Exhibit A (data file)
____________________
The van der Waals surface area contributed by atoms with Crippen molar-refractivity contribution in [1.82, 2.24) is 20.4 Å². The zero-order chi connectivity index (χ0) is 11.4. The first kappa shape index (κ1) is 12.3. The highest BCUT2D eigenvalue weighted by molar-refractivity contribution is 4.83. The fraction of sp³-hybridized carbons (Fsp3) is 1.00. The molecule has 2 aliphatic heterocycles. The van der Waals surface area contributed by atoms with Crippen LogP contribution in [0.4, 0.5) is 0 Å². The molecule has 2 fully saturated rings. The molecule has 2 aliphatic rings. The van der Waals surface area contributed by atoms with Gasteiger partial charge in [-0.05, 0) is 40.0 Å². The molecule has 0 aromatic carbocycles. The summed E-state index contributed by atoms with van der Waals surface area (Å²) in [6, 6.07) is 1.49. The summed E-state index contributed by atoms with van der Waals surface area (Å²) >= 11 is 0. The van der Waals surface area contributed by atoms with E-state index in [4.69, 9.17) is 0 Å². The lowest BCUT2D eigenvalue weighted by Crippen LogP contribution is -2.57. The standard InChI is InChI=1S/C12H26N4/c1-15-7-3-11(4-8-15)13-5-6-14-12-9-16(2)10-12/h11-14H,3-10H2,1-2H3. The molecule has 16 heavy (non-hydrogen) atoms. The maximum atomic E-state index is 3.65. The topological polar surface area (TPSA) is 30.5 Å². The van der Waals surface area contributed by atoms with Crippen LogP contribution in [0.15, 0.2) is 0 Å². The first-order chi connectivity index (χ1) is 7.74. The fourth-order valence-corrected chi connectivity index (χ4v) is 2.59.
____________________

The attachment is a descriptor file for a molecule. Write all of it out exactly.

The van der Waals surface area contributed by atoms with Crippen molar-refractivity contribution in [1.82, 2.24) is 20.4 Å². The zero-order chi connectivity index (χ0) is 11.4. The first kappa shape index (κ1) is 12.3. The highest BCUT2D eigenvalue weighted by molar-refractivity contribution is 4.83. The fraction of sp³-hybridized carbons (Fsp3) is 1.00. The molecule has 2 aliphatic heterocycles. The van der Waals surface area contributed by atoms with Crippen LogP contribution in [0.4, 0.5) is 0 Å². The molecule has 2 fully saturated rings. The molecule has 2 aliphatic rings. The van der Waals surface area contributed by atoms with Gasteiger partial charge in [-0.05, 0) is 40.0 Å². The molecule has 0 aromatic carbocycles. The summed E-state index contributed by atoms with van der Waals surface area (Å²) in [6, 6.07) is 1.49. The summed E-state index contributed by atoms with van der Waals surface area (Å²) >= 11 is 0. The van der Waals surface area contributed by atoms with E-state index in [4.69, 9.17) is 0 Å². The lowest BCUT2D eigenvalue weighted by Crippen LogP contribution is -2.57. The standard InChI is InChI=1S/C12H26N4/c1-15-7-3-11(4-8-15)13-5-6-14-12-9-16(2)10-12/h11-14H,3-10H2,1-2H3. The molecule has 16 heavy (non-hydrogen) atoms. The maximum atomic E-state index is 3.65. The topological polar surface area (TPSA) is 30.5 Å². The van der Waals surface area contributed by atoms with Crippen LogP contribution in [0.15, 0.2) is 0 Å². The first-order chi connectivity index (χ1) is 7.74. The fourth-order valence-corrected chi connectivity index (χ4v) is 2.59.